As a consequence of these changes, we have gone from being an organisation in which our only members were a small group of trustees to being one with 600 members. We have a Board appointment process which ensures new trustees understand the value and status of the stakeholders to whom they are accountable. We have regular engagement between senior officers and trustees and stakeholder representatives, who surface their lived experience and ask probing questions, and engage in discussions about the issues we face and our plans to address them.
Activities are identified and agreed at the Forum and then followed through. Shopping for elderly neighbours, raising funds for a women’s refuge, improving accessibility at a local allotment, choir singing at a care home, running a weekly social night, organising a plastic recycling project: these are just some of the things that members have done. There are multiple benefits: for the members themselves, for the community in which they live, and for Cartrefi’s reputation as an organisation that is adding social value.
At the individual level, many employees and people we support have found both pleasure and enhanced esteem from becoming active members, taking part in elections, co-organising community-building activities, and having an insight and a say about what is being done at the highest level.
“Becoming a co-op is important because it gives me more say about how I am supported” (Michelle, service user); “I like being co-chair of my local Co-op Forum and meeting senior managers” (Robert, service user); “It’s good to be able to hear from senior managers about what they are doing to influence the funding of social care” (Carole, support worker); “I feel like I can play an important role in asking challenging questions” (David, community supporter).
It is also worth flagging up the benefit to be gained from adopting Co-operation as a spur towards inter-agency collaboration. Principle 6 encourages co-operation with other co-operatives. We have developed a strong partnership relationship with the Wales Co-operative Centre, benefiting from their social business expertise and assisting them with our social care expertise. We are learning from and sharing with other new social care co-ops in the UK, and with housing mutuals too, from Merthyr to Rochdale.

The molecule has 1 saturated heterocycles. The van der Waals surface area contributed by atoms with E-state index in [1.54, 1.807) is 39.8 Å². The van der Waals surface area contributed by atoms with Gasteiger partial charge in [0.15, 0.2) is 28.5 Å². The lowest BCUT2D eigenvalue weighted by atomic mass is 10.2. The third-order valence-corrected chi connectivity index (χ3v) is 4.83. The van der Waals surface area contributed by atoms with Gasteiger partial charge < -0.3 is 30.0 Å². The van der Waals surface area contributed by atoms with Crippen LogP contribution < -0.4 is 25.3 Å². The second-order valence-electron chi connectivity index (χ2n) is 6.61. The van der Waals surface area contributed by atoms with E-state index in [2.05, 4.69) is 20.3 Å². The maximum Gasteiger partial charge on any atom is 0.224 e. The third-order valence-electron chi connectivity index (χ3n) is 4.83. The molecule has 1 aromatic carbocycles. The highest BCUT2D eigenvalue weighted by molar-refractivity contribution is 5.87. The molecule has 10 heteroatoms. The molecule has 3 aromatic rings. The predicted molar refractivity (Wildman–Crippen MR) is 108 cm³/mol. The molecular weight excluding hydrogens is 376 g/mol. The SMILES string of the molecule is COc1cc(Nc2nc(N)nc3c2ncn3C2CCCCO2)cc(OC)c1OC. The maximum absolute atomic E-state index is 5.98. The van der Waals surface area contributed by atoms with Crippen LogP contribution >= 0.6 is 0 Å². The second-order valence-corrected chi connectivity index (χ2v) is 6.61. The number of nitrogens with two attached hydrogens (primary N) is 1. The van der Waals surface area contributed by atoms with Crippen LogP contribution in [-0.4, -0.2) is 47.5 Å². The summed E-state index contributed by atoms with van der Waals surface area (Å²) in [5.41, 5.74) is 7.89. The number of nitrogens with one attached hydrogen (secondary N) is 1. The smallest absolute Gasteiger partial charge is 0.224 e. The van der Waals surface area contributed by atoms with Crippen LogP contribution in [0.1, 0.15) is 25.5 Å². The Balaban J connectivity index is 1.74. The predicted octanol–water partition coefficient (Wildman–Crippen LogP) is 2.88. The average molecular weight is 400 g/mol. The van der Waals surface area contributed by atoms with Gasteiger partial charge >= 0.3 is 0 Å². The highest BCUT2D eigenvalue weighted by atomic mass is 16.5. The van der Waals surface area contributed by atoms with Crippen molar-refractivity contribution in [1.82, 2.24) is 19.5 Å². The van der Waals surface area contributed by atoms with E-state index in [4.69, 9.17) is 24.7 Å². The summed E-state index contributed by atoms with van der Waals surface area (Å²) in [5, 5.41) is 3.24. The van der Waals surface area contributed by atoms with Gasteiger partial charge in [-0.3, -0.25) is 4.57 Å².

Of course, co-operation with a small-c is an approach that stretches beyond the confines of formally identified Co-ops and Mutuals, and can include the wider third sector, public bodies and even for-profits. But becoming a Co-operative brings you inside a Movement where inter-agency sharing and support is the expectation, and in our experience, the reality.
It is still early days. Three years is not a long time in terms of achieving a deep change of culture and processes, especially for a medium-to-large organisation, spread across a mountainous country like Wales. We also have a lot of Business As Usual obligations arising from care contracts and regulations. And there are obvious challenges to member engagement when one key stakeholder group has significant learning disabilities, and another, the employee group, is working long hours and focused on the daily necessities of care and support.
The Covid-pandemic has presented even greater challenges to member engagement and collective action. But we are using technology to maintain the dialogue between members and the Board. And we are confident that our co-operative structure and values will be a strength for post-Covid recovery. Our members will help us use our resources wisely: focusing on what matters to them. And they will be resources too, connecting us to the riches to be found in community self-help and good neighbourliness. We believe that giving a strong voice and real influence to our users, staff and communities makes us stronger and better ready to face the future.
Many of these challenges will be with us for the long-term, and we have a lot of learning ahead of us still, as we seek to realise the full potential of our co-productive and co-operative transformation. But what we have achieved already is more than enough to keep us moving forward. And we would definitely encourage other charities to consider taking a similar route.